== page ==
New universal flu vaccine can offer broad protection

Credit: CC0 Public Domain

Scientists from Georgia State University found a new universal flu vaccine constructed with key parts of the influenza virus that offers broad cross-protection against different strains and subtypes of influenza A viruses.

The research is published in npj Vaccines and was conducted by Dr. Sang-Moo Kang et al.

Scientists have faced obstacles in the development of effective vaccines for influenza viruses because the head portion of the influenza virus is constantly changing.

When comparing the H1N1 and H3N2 influenza A viruses, particular challenges exist in H3N2 subtypes because of stalk mutations in circulating strains and the unstable structure of stalk proteins for H3N2 viruses.

These drawbacks have been difficult to overcome in developing effective H3 stalk-based vaccines.

Vaccine effectiveness against H3N2 was low during the past decade, only about 33 percent, and dropped to 6 percent during the 2014–2015 flu season.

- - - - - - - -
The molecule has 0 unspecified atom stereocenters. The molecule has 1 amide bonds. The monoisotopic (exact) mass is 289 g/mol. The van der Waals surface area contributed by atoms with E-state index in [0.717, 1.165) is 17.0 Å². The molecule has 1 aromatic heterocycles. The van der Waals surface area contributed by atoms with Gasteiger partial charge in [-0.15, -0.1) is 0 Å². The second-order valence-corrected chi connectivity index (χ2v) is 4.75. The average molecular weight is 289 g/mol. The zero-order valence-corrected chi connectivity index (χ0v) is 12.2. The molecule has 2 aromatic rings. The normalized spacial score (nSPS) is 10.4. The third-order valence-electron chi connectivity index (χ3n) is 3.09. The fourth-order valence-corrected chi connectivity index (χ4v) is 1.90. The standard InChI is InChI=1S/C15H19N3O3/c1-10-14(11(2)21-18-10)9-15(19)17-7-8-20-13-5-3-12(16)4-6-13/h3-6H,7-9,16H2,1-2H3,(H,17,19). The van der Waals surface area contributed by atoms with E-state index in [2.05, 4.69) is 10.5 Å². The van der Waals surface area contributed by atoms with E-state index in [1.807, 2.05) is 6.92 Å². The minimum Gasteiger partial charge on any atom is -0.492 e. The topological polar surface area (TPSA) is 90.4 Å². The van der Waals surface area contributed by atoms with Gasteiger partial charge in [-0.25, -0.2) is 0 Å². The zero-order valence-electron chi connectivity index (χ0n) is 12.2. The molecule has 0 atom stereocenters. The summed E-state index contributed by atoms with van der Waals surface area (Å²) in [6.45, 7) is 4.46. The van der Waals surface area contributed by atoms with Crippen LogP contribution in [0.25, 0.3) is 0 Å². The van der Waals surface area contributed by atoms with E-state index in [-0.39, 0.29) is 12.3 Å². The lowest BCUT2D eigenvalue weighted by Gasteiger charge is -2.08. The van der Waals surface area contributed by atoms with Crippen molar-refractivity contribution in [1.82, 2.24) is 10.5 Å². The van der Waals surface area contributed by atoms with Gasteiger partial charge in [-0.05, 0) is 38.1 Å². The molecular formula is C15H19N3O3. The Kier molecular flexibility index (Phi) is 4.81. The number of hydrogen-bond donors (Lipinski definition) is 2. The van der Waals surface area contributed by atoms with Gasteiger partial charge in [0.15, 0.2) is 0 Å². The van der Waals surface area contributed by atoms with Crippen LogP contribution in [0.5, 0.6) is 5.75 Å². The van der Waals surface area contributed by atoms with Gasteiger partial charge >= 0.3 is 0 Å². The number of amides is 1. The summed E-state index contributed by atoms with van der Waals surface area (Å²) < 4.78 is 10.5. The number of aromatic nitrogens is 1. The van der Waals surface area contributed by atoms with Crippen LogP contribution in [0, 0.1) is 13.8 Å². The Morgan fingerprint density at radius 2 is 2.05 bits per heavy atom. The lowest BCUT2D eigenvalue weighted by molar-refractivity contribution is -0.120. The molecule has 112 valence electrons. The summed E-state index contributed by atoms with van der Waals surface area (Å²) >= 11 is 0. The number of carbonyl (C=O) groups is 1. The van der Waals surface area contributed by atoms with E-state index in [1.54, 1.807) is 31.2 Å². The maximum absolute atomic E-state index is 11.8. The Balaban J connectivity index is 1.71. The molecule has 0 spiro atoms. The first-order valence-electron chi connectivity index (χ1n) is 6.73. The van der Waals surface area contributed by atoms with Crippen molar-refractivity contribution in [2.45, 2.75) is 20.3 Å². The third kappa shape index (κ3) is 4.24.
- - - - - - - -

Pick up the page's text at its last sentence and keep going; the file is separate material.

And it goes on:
New mutations of H3N2 variants emerged with increased virulence. Also, the outbreak of H7N9, another influenza A subtype, caused concern for potential pandemics.

Therefore, developing an effective vaccine to protect against these viruses is a high priority.

In the study, the researchers developed the universal flu vaccine by genetically linking two highly conserved (relatively unchanged over time) portions of the virus—the extracellular domain of matrix 2 (M2e) and the stalk protein found in influenza A H3N2 viruses.

The findings showed that M2e-stalk protein vaccination-induced broad protection against different influenza virus strains and subtypes by universal vaccine-mediated immunity.

The team says the M2e-stalk protein could be easily produced in bacterial cell cultures at high yields and was found to confer protection against heterologous and heterosubtypic cross-group subtype viruses (H1N1, H5N1, H9N2, H3N2 and H7N9) at similar levels.

These results provide evidence that M2e-stalk genetic fusion proteins can be produced on a large scale at low cost and developed as a universal influenza A virus vaccine candidate.

If you care about flu, please read studies about a new drug that could prevent COVID-19, and hospitalized COVID-19 patients 3 times more likely to die than people with flu.

For more information about health, please see recent studies about flu shots and measles vaccines could help ‘flatten the curve’ for COVID-19 and results showing CBD from cannabis may inhibit COVID-19 infection.

Copyright © 2022 Knowridge Science Report. All rights reserved.